William Blake’s 102 Illustrations of The Divine Comedy Collected in a Beautiful Book from Taschen




In his book on the Tarot, Alejandro Jodorowsky describes the Hermit card as representing mid-life, a “positive crisis,” a middle point in time; “between life and death, in a continual crisis, I hold up my lit lamp — my consciousness,” says the Hermit, while confronting the unknown. The figure recalls the image of Dante in the opening lines of the Divine Comedy. In Mandelbaum’s translation at Columbia’s Digital Dante, we see evident similarities:

When I had journeyed half of our life’s way,
I found myself within a shadowed forest,
for I had lost the path that does not stray.

Ah, it is hard to speak of what it was,
that savage forest, dense and difficult,
which even in recall renews my fear:

so bitter—death is hardly more severe!

This is not to say the literary Dante and occult Hermeticism are historically related; only they emerged from the same matrix, a medieval Catholic Europe steeped in mysterious symbols. The Hermit is a portent, messenger, and guide, an aspect represented by the poet Virgil, whom William Blake — in 102 watercolor illustrations made between 1824 and 1827 — dressed in blue to represent spirit, while Dante wears his usual red — the color, in Blake’s system, of experience.

Blake did not read the Divine Comedy as a medieval Catholic believer but as a visionary 18th and 19th century English artist and poet who invented his own religion. He “taught himself Italian in order to be able to read the original” and had a “ complex relationship” with the text, writes Dante scholar Silvia De Santis.




His interpretation drew from a “widespread ‘selective use’” of the poet,” dating from 16th century English Protestant readings which saw Dante’s satirical skewering of corrupt individuals as indictments of the institutions they represent — the church and state for which Blake had no love.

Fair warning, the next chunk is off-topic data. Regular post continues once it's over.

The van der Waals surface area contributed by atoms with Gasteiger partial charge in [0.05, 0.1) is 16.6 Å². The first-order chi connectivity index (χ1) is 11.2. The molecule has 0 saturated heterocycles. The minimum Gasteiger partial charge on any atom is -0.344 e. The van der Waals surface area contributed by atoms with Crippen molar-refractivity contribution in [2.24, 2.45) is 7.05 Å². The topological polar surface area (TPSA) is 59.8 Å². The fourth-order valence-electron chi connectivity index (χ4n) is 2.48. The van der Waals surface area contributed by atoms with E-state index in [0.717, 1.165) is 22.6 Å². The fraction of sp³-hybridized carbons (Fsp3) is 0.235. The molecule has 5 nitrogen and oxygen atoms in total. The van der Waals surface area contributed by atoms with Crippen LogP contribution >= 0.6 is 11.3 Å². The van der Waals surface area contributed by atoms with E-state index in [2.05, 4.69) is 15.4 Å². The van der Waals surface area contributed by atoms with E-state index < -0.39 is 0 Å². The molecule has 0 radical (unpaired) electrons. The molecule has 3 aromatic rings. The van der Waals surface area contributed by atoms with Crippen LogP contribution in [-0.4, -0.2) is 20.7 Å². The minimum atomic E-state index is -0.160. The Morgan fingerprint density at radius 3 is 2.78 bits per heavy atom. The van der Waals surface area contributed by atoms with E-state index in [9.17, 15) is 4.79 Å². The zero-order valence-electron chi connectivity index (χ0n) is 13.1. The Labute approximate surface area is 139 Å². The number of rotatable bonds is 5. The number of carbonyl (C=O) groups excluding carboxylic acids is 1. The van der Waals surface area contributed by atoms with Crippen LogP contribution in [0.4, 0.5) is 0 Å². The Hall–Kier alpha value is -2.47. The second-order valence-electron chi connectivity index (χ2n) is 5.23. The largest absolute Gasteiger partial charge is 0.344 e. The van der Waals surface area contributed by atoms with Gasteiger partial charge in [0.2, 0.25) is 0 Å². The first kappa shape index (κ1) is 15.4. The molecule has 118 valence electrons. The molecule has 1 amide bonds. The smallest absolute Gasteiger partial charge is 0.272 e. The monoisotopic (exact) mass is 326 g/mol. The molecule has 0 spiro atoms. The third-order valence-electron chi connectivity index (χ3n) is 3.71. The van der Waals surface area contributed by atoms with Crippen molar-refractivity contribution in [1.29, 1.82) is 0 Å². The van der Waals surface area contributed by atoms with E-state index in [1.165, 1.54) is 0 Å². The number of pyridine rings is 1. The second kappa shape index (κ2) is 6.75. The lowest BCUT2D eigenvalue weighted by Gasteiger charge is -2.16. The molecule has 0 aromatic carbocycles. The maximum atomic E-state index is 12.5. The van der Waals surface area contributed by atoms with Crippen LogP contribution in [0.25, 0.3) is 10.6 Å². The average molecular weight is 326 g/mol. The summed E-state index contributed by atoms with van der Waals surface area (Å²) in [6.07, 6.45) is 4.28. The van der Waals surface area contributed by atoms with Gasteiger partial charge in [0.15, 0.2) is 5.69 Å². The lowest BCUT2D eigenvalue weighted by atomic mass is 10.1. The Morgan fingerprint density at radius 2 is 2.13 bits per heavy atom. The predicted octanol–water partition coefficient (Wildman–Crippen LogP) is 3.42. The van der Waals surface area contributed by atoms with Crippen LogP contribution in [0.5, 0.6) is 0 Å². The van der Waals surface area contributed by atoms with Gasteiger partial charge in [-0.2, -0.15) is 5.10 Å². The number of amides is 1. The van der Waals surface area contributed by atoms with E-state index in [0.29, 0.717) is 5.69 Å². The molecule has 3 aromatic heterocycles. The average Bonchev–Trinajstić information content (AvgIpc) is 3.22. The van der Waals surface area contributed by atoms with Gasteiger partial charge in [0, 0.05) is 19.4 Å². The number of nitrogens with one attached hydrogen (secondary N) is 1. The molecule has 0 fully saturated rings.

Approaching the project at the end of his life, not the middle, Blake drew primarily on themes that Dante scholar Robin Kilpatrick describes as a “searching analysis of all of the political and economic factors that had destroyed Florence …. Hell is a diagnosis of what, in so many ways, can prove to be divisive in human nature. Sin, for Dante, is not transgression of an ordinary kind … against some law… it’s a transgression against love.”

Blake died before he could finish the series, commissioned by his friend John Linnell in 1824. He had intended to engrave all 102 illustrations, conceived, he wrote, “during a fortnight’s illness in bed.” You can see all of his stunning watercolors online here and find them lovingly reproduced in a new book published by Taschen with essays by Blake and Dante experts, helping contextualize two poets who found a common language across a span of 500 years. The book, originally priced at $150, now sells for $40.

Related Content:

Rarely-Seen Illustrations of Dante’s Divine Comedy Are Now Free Online, Courtesy of the Uffizi Gallery

A Digital Archive of the Earliest Illustrated Editions of Dante’s Divine Comedy (1487-1568)

Explore Divine Comedy Digital, a New Digital Database That Collects Seven Centuries of Art Inspired by Dante’s Divine Comedy

Josh Jones is a writer and musician based in Durham, NC. Follow him at @jdmagness.


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